In India, New Fiber Network to Bring Internet to 23 Million

In total, Telangana Fiber will lay more than 62,000 miles of fiber optic cable in more than 22,000 villages. There is perhaps nowhere in the world where the digital divide is more pronounced than in India. Although the country is home to some of the fastest-growing tech companies in the world, there are also close to 900 million people living in India with no access to the Internet. Of the 4 billion people who lack Internet access worldwide, nearly one quarter of them live in India.

In the recently-formed Indian state of Telangana, however, government officials are undertaking a monumental effort to bring broadband internet to all 23 million people living in the region. Telangana was formed in 2014 when it seceded from a neighboring state after residents accused the government of systematic neglect. Now, the new government of the emerging state is taking concrete steps to improve the health and welfare of its citizens.

The plan to deploy broadband Internet throughout the region began in an effort to bring running water to the rural villages in Telangana. With utility crews already digging trenches to lay new water mains, the country’s minister of Information K.T. Rama Rao figured, “Why not lay fiber optic cable at the same time?”

And with that, the government-sponsored Telangana Fiber project was born.

By laying fiber optic cable and plumbing in the same trenches, Telangana will be able to save millions of dollars in labor expenses. The government hopes to further recover costs by leasing network bandwidth to private telecom companies. For people living in the rural communities of Telangana, access to the new high-speed fiber network will be downright life changing.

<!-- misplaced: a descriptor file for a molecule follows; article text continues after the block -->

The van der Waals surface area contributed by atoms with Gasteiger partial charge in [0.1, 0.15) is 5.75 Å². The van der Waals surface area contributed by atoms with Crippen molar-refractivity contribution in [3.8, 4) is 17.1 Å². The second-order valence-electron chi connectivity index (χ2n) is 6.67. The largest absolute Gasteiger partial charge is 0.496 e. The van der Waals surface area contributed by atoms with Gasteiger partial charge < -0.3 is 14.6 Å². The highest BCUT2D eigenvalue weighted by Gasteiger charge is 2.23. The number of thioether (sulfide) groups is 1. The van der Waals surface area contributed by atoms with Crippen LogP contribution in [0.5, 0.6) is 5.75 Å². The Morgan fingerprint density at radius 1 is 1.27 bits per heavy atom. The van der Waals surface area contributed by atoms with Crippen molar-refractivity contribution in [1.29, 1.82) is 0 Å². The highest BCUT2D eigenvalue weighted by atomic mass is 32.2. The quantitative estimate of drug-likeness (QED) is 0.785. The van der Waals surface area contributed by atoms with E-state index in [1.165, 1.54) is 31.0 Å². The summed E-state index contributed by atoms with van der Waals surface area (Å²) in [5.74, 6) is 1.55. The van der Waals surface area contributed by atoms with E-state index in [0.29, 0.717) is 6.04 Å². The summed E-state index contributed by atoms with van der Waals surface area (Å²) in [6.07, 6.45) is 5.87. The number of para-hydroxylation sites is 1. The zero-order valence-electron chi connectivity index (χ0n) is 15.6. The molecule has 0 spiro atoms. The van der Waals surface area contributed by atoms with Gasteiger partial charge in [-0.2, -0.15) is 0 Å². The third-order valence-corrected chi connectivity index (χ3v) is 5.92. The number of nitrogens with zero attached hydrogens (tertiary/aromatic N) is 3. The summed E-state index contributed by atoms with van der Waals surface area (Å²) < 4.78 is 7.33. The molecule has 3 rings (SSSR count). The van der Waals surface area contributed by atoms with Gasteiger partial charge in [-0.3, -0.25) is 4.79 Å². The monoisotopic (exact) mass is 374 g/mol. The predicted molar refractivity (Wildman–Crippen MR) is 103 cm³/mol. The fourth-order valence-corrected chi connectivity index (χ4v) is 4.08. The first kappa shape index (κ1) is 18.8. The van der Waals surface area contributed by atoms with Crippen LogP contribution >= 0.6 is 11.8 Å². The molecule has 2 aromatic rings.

“I could easily get updates and alerts related to jobs and news as well as have a bright future, which would allow me to take good care of my mother and sister,” said 24 year old Ravinder Kethavath in an interview with Wired.

Currently, Kethavath has to ride his motorcycle 7 miles to log on to the Internet at the nearest cybercafé. With broadband access in his home, Kethavath will be able to browse job postings and reach out to employers every day, rather than just once a week on his trips to town.

Telangana’s government hopes to use the broadband network to improve the lives of its citizens in a number of other ways as well. The health department could use it to send immunization reminders to people in remote areas before mobile health clinics come to their villages, for example. In conjunction with the fiber deployment, government officials are launching a digital literacy campaign to teach people the basics of how to access and use the Internet. They also plan to provide routers to families who can’t afford to purchase one on their own.

In total, Telangana Fiber will lay more than 62,000 miles of fiber optic cable in more than 22,000 villages. If their project is successful, K.T. Rama Rao and his team hope to help replicate the process in other Indian states as well. Ultimately, they want to bring the Internet to all of India’s 1.3 billion citizens—an incredibly ambitious goal that could have a profoundly positive impact on some of the country’s most underserved communities.

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